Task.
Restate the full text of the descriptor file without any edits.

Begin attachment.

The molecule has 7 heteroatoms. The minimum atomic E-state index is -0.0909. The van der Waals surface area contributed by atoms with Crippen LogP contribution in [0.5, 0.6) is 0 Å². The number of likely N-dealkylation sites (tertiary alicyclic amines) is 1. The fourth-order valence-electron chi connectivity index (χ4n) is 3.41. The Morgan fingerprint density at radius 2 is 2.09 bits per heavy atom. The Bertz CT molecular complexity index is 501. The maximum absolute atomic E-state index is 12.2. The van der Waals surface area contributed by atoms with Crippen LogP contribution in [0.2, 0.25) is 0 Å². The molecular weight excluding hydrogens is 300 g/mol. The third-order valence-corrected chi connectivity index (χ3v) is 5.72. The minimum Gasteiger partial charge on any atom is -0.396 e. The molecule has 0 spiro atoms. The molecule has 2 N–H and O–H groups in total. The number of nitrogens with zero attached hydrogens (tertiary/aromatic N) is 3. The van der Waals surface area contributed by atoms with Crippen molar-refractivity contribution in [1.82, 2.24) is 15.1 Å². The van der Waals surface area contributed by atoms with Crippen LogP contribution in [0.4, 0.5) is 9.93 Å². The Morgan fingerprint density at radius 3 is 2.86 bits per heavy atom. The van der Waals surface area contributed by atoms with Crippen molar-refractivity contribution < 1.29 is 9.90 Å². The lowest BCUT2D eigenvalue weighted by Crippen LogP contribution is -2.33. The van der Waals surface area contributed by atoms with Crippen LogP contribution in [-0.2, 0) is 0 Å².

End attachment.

The molecule has 7 heteroatoms. The minimum atomic E-state index is -0.0909. The van der Waals surface area contributed by atoms with Crippen LogP contribution in [0.5, 0.6) is 0 Å². The number of likely N-dealkylation sites (tertiary alicyclic amines) is 1. The fourth-order valence-electron chi connectivity index (χ4n) is 3.41. The Morgan fingerprint density at radius 2 is 2.09 bits per heavy atom. The Bertz CT molecular complexity index is 501. The maximum absolute atomic E-state index is 12.2. The van der Waals surface area contributed by atoms with Crippen LogP contribution in [0.2, 0.25) is 0 Å². The molecular weight excluding hydrogens is 300 g/mol. The third-order valence-corrected chi connectivity index (χ3v) is 5.72. The minimum Gasteiger partial charge on any atom is -0.396 e. The molecule has 0 spiro atoms. The molecule has 2 N–H and O–H groups in total. The number of nitrogens with zero attached hydrogens (tertiary/aromatic N) is 3. The van der Waals surface area contributed by atoms with Crippen molar-refractivity contribution in [1.82, 2.24) is 15.1 Å². The van der Waals surface area contributed by atoms with Crippen LogP contribution in [0.4, 0.5) is 9.93 Å². The Morgan fingerprint density at radius 3 is 2.86 bits per heavy atom. The van der Waals surface area contributed by atoms with Crippen molar-refractivity contribution < 1.29 is 9.90 Å². The lowest BCUT2D eigenvalue weighted by Crippen LogP contribution is -2.33. The van der Waals surface area contributed by atoms with Crippen LogP contribution in [-0.2, 0) is 0 Å².